Both my dogs contracted a disease called Leishmania, which can be kept under control by daily medication and regular check-ups. In Tushaar's case the disease's recurrence would manifest on his skin and be promptly attended to; in Motu's case, unfortunately, this was not so as it transpired. I came back from my last trip to Dhaka to find Motu shockingly underweight. By the time the vet figured out why medication was not working this time, Motu's kidneys had been affected. Chance of recovery was fifty-fifty and I remained hopeful that Motu would bounce back being a young dog.

The battle started but the dog gave up eating. I ran around the house placing bowls of sugared water to tempt the listless and thin Motu to drink enough to keep his kidneys functioning. He was an outdoor dog who now crept in and stayed close to me. Whichever room I was in he would come and lie down facing me, his brown eyes mutely on mine. Even with closed eyes if he sensed my presence he wagged his tail.

Came the day when he refused to drink, and left the house to go sit in the garden facing the trees and shrubs. I called to him and stroked his head but he did not respond and continued to gaze away pensively. A few hours later I found him in another part of the garden, lying deeper within the shadows of a bush breathing gently but detached from the world as if he were bidding farewell to the living world and reconciling himself to mingling with the earth. But I was not ready to give up, and the vet agreed, carrying him into the house to give him saline and medical infusion intravenously.

But he warned, "If by tomorrow we do not see any improvement, we must put him to sleep. It will be kinder to him." I swallowed and stayed with Motu all night willing him to live. But his eyes already had a distant look. At dawn, I went for a meditative walk. Spring was ready to flower and yet it was chilly as autumn, and the rose buds were tightly clenched as my fists.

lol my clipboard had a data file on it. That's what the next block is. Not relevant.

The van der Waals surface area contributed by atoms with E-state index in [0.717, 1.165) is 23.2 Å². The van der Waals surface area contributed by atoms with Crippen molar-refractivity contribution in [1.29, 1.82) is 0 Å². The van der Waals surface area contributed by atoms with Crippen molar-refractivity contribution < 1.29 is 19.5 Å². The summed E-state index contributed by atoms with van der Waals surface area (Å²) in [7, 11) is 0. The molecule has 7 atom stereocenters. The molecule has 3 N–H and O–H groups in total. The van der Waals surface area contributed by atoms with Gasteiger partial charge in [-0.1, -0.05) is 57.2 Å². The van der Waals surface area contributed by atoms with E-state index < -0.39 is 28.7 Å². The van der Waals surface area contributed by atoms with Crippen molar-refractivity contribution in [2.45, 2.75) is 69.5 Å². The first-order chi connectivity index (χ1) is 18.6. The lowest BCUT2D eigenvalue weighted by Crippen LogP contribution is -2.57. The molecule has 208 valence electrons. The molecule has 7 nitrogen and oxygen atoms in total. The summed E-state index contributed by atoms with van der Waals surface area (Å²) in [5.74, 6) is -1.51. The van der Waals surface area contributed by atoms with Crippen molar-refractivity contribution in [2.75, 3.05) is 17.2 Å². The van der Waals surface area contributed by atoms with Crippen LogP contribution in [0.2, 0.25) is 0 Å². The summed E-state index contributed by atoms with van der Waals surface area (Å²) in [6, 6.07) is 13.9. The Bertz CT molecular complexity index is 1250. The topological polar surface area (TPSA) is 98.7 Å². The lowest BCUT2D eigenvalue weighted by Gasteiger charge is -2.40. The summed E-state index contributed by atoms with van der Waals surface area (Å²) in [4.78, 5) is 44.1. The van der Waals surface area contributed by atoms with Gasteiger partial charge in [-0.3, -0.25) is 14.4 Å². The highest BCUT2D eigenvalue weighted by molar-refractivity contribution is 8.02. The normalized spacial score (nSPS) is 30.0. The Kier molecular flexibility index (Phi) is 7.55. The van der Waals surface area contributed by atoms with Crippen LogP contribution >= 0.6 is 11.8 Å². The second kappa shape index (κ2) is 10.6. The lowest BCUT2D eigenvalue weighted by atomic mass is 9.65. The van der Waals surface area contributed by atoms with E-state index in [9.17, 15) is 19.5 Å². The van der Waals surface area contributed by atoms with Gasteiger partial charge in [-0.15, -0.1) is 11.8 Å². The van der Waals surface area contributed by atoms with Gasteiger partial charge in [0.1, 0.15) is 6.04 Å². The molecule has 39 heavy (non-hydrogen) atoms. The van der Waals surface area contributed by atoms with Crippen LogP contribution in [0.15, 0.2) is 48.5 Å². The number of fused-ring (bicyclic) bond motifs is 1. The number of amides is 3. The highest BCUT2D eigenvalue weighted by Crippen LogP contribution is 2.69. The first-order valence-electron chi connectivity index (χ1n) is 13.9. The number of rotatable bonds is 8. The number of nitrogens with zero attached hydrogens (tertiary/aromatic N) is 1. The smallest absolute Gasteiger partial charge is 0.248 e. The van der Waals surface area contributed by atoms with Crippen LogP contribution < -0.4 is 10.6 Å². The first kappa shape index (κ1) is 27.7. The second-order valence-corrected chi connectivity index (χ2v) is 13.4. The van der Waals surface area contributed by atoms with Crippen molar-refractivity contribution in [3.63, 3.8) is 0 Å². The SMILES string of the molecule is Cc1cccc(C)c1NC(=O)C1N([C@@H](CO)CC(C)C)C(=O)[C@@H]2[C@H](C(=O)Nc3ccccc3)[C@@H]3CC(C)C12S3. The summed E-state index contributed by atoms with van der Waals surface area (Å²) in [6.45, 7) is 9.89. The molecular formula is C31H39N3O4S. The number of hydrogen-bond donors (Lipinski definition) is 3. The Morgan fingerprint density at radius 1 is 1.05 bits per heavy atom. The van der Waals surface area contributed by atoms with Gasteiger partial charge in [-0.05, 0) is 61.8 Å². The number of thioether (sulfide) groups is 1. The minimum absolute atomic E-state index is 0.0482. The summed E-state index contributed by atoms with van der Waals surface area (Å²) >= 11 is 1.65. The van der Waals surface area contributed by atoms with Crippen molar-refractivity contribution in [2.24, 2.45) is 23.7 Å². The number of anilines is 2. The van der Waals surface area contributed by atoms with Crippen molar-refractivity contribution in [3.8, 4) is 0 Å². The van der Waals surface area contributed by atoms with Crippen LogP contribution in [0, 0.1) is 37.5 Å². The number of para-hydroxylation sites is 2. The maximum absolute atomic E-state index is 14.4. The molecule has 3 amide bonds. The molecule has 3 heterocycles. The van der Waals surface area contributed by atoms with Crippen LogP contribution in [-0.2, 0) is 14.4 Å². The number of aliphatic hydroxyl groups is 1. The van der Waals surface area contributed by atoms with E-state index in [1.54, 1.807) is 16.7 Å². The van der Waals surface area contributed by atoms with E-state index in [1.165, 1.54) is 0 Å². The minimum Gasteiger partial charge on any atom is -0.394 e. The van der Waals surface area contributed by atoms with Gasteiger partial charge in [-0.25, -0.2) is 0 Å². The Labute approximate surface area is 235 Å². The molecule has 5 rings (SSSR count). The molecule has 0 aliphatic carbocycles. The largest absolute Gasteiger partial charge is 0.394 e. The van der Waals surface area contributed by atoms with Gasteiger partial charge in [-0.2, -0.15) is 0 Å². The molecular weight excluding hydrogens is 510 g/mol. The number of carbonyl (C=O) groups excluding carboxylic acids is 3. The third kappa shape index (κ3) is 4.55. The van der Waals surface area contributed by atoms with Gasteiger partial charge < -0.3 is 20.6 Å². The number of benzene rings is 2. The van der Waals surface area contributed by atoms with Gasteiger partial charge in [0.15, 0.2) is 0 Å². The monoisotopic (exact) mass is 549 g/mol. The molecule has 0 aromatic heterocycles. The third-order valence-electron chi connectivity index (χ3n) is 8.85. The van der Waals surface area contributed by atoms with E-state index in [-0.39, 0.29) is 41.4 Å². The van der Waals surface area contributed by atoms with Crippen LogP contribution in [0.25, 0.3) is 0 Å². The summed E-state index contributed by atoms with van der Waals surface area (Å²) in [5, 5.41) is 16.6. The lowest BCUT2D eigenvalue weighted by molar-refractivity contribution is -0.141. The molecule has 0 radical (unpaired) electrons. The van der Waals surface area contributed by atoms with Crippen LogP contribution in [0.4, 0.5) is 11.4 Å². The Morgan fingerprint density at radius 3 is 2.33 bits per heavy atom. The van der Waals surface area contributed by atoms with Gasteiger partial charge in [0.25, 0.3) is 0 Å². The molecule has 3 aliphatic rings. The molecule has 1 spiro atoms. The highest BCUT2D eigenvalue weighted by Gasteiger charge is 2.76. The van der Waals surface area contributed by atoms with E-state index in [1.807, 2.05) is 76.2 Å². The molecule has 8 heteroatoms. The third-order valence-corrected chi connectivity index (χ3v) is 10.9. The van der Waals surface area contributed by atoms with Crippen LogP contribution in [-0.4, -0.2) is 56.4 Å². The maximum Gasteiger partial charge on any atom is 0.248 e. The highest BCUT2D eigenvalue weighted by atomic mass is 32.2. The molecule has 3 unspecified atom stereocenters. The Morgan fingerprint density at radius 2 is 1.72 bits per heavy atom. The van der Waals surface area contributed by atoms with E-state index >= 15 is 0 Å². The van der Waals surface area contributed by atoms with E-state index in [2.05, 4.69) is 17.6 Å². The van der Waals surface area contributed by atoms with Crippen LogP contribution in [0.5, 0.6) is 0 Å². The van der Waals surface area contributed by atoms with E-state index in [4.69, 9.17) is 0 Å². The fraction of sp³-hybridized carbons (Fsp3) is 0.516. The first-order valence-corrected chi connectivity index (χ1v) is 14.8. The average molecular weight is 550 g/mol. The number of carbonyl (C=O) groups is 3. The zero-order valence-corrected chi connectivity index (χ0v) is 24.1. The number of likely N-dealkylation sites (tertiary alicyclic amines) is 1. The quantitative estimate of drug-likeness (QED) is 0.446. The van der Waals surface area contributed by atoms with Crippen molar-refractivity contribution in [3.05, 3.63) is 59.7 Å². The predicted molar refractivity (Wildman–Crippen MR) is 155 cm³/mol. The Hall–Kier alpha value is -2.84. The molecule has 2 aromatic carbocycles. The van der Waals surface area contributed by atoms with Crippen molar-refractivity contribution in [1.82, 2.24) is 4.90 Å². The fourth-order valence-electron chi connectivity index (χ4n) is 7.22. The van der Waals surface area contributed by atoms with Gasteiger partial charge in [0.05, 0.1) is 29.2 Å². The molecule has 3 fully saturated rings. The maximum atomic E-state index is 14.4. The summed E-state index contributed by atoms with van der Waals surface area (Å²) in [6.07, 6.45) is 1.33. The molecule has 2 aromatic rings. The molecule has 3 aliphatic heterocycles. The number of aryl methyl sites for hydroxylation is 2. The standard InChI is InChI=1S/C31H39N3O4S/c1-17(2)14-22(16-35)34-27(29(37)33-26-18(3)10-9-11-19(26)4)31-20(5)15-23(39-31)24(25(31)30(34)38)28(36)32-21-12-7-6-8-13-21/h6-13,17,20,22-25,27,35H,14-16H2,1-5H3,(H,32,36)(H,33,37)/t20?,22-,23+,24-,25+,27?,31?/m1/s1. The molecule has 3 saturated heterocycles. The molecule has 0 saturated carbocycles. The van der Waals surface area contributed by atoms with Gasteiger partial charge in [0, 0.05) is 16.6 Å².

When the vet arrived, he carried the once huge and noble beast now light as a fur coat to his office uphill. I was determined to stay with Motu till the end so I stood at the table with my hand resting on his head while his eyes fixed mutely on my overflowing ones. But after he was sedated and anaesthetized the vet said, "I will now inject the fatal dose…" I rushed out like a coward, weeping. Outside it started to rain out of a clear sky. When I entered my gate Tushaar waited, not barking today. Just as I composed myself, the sun came out. I scolded myself for projecting my grief on the play of sunlight and cloudburst, yet my heart insisted that it signified my Motu had not been snuffed out like a crushed flower but that his passing had been noted and embraced into nature's rhythm.

Today, as everyday, I am taking Tushaar for a walk. There is a crunching noise behind us; I look back knowing it is not Motu's once happily lagging steps. It is a scattering of last season's leaves rustling away in the newly warmed breeze. The neighbouring houses have tiaras of roses spilling over walls and hedges. Nature's beauty today is both cruel and comforting: yesterday's death is today's life. I stroke Tushaar's head as a remembered pattering behind us fades but doesn't disappear. We both accept Motu's absence and presence. My heart is grateful for the love of a mute and gentle animal that enriched my spirit.



(C) Copyright The Daily Star. The Daily Star Internet Edition, is published by The Daily Star